I don’t know about you, but for my twelfth birthday I went bowling with friends, saw a film and ate an obscene amount of junk food. However, the head honchos at Chibuku Shake decided to go for something a little less low key to mark the twelfth anniversary of Liverpool’s iconic club brand, they called in the big guns! Over the weekend of the sixteenth and seventeenth of March they put on two nights of unadulterated hedonism at The Masque.


Friday night saw the likes of Annie Mac, Jaguar Skills and Dillinja grace the decks, whilst Saturday’s event in partnership with the Rinse FM Winter/Spring 2012 tour gave way to Grime royalty in the form of Skepta, P Money and Newham Generals amongst others. So Liverpool’s night owls were treated to a double header of cross genre mayhem, two differing events with one key thing in common, the Chibuku ideology. This was Chibuku in all its uncompromising glory, no pretence, no gimmick just three rooms of musical indulgence filled to the brim with appreciative party goers. That is what I love about Chibuku Shake, since its humble beginnings in Liverpool’s Lemon Lounge twelve years ago all that appears to have changed is the popularity of the brand. Despite a meteoric rise to success over the last decade or so, (Chibuku Shake was voted amongst the Top 50 clubs in the world in a 2006 DJ Magazine survey) including boat parties for Croatia’s Hideout Festival and an involvement in Manchester’s hugely popular Parklife Weekender, the intimate ethos of the Chibuku Shake brand has remained. A quick browse of Chibuku Shake’s history (which can be found on the official Chibuku Shake website) tells us that the idea evolved as a response to the faceless super club culture which reigned supreme during the nineties. To this day a Chibuku Shake event feels like an underground get together for you and like minded revellers, with the entertainment provided by the biggest DJ’s around. This is partying with a personal touch, I was even lucky enough to run into D Double E of Newham Generals, who after his set joined the festivities with the paying public, put simply there are no barriers with Chibuku Shake, none of the conventional restraints which normally accompany huge club events.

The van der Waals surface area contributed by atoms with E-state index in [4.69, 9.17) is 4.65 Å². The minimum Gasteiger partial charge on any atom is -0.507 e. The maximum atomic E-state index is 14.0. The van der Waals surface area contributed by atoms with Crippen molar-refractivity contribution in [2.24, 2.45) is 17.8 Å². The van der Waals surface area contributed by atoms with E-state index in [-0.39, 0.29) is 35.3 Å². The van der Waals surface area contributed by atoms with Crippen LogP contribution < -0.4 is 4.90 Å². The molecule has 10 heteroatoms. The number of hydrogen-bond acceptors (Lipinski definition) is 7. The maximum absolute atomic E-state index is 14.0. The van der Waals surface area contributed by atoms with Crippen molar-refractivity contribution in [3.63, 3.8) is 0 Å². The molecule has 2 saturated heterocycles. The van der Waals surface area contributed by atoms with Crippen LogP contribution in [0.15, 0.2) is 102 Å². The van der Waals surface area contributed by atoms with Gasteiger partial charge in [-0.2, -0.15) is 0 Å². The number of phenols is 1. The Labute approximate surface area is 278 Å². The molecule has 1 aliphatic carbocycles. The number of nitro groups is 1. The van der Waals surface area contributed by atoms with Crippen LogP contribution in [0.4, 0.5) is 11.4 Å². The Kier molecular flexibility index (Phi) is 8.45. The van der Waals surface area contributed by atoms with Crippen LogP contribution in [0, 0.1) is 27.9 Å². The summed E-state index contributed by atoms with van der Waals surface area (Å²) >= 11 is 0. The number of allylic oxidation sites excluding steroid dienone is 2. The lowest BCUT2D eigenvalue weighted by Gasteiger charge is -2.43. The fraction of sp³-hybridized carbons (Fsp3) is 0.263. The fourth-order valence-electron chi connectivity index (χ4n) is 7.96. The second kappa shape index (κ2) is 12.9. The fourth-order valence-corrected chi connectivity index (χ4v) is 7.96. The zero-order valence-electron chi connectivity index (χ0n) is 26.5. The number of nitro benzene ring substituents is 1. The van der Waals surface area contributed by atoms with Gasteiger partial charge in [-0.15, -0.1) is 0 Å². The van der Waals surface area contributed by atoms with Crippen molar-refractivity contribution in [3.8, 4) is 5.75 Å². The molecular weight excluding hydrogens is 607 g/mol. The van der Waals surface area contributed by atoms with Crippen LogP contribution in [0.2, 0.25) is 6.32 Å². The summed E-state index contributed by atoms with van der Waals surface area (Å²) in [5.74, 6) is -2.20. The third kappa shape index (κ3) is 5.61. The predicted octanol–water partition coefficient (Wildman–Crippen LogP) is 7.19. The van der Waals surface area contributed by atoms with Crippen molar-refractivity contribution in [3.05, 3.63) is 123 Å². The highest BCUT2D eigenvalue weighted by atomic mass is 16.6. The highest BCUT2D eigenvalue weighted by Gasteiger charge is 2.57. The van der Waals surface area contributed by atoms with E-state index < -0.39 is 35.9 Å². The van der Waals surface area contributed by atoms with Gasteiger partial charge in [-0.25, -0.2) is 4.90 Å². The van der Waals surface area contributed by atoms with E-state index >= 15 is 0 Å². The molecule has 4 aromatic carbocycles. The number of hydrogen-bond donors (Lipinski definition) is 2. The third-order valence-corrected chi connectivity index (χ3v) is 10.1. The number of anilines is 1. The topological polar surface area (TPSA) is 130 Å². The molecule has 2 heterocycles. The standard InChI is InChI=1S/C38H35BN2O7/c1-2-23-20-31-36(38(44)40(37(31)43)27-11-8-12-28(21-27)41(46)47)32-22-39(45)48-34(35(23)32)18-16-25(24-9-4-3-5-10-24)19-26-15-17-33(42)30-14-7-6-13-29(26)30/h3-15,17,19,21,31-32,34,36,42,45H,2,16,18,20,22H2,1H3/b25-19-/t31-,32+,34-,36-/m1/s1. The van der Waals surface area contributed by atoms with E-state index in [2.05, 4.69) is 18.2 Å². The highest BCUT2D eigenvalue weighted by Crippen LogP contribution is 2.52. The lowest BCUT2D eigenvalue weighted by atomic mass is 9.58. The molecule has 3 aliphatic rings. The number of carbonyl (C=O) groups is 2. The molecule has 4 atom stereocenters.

However as I stumbled out of The Masque in the early hours of Sunday morning in a drunken stupor, I felt a tinge of dejection as I realised that there was a possibility I had just witnessed the final Chibuku event to be held at the Seel Street venue. Towards the back end of 2011 the owners of The Masque (also in charge of other Liverpool venues including Heebie Jeebies and Peacocks) announced that it was no longer financially viable and would therefore shut its doors for good(Chibuku Shake’s birthday event was a one off), yet  another sad reflection of our countries dire financial position. The winding up of The Masque was big news on the UK music scene; formerly the home of Liverpool Bar Fly its closure made national news in the form of NME magazine and the residents of Merseyside in particular mourned its loss. Even Annie Mac herself tweeted prior to her Friday night headline set that The Masque’s theatre room was her favourite gig venue to play and she hoped this would not be her final visit, high praise indeed. The theatre room which Annie Mac holds in such high esteem is a semi-circle, with tiered steps, dark and undecorated allowing the focus to be centred on the stage, giving the music precedence above all else. It is a room which manages to intertwine space and intimacy in its own unique manner, big enough to accommodate a large crowd yet at the same time small enough to feel close to the action.  In short it is a room which is exemplary of all that is/was good about The Masque and Chibuku Shake partnership. The Masque and Chibuku Shake was a match made in musical heaven, an unassuming, unpretentious venue for a club night characterised by such qualities.

There may yet be hope for The Masque as the owners did state their intentions to sell on the lease, but at the time of writing it appears that no deal is in the pipeline. One thing is certain though, if we have seen the last of The Masque then with the help of Chibuku Shake they went out in some style! I sincerely hope that there is a knight in shining armour that will ride in upon their white horse and bring The Masque back from the brink of oblivion, but as we are all fast discovering in today’s economic climate good news for venues such as this one is few and far between.

I’ll leave you to enjoy the accompanying video from Annie Mac’s faultless headline set on Friday night (courtesy of bluchilli’s You Tube channel), it argues a far stronger case for The Masque’s rescue than any words , enjoy!


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